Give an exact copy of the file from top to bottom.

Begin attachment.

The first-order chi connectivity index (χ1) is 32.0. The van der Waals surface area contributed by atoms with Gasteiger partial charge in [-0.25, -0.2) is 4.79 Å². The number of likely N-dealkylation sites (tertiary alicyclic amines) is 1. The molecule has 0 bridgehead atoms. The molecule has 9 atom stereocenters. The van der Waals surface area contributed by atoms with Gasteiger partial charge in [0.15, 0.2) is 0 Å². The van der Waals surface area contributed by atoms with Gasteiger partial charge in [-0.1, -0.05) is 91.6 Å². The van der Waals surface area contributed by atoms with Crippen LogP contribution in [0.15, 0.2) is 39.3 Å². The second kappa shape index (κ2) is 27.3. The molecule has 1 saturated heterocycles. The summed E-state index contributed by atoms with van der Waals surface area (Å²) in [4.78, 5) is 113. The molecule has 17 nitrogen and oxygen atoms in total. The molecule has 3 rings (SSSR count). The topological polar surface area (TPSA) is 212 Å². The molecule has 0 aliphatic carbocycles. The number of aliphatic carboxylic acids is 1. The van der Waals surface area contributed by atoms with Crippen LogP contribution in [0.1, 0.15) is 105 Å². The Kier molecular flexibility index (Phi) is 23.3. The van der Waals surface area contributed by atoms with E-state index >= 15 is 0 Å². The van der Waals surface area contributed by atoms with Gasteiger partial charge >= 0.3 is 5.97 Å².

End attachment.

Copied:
The first-order chi connectivity index (χ1) is 32.0. The van der Waals surface area contributed by atoms with Gasteiger partial charge in [-0.25, -0.2) is 4.79 Å². The number of likely N-dealkylation sites (tertiary alicyclic amines) is 1. The molecule has 0 bridgehead atoms. The molecule has 9 atom stereocenters. The van der Waals surface area contributed by atoms with Gasteiger partial charge in [0.15, 0.2) is 0 Å². The van der Waals surface area contributed by atoms with Gasteiger partial charge in [-0.1, -0.05) is 91.6 Å². The van der Waals surface area contributed by atoms with Crippen LogP contribution in [0.15, 0.2) is 39.3 Å². The second kappa shape index (κ2) is 27.3. The molecule has 1 saturated heterocycles. The summed E-state index contributed by atoms with van der Waals surface area (Å²) in [4.78, 5) is 113. The molecule has 17 nitrogen and oxygen atoms in total. The molecule has 3 rings (SSSR count). The topological polar surface area (TPSA) is 212 Å². The molecule has 0 aliphatic carbocycles. The number of aliphatic carboxylic acids is 1. The van der Waals surface area contributed by atoms with Crippen LogP contribution in [0.1, 0.15) is 105 Å². The Kier molecular flexibility index (Phi) is 23.3. The van der Waals surface area contributed by atoms with E-state index >= 15 is 0 Å². The van der Waals surface area contributed by atoms with Gasteiger partial charge >= 0.3 is 5.97 Å².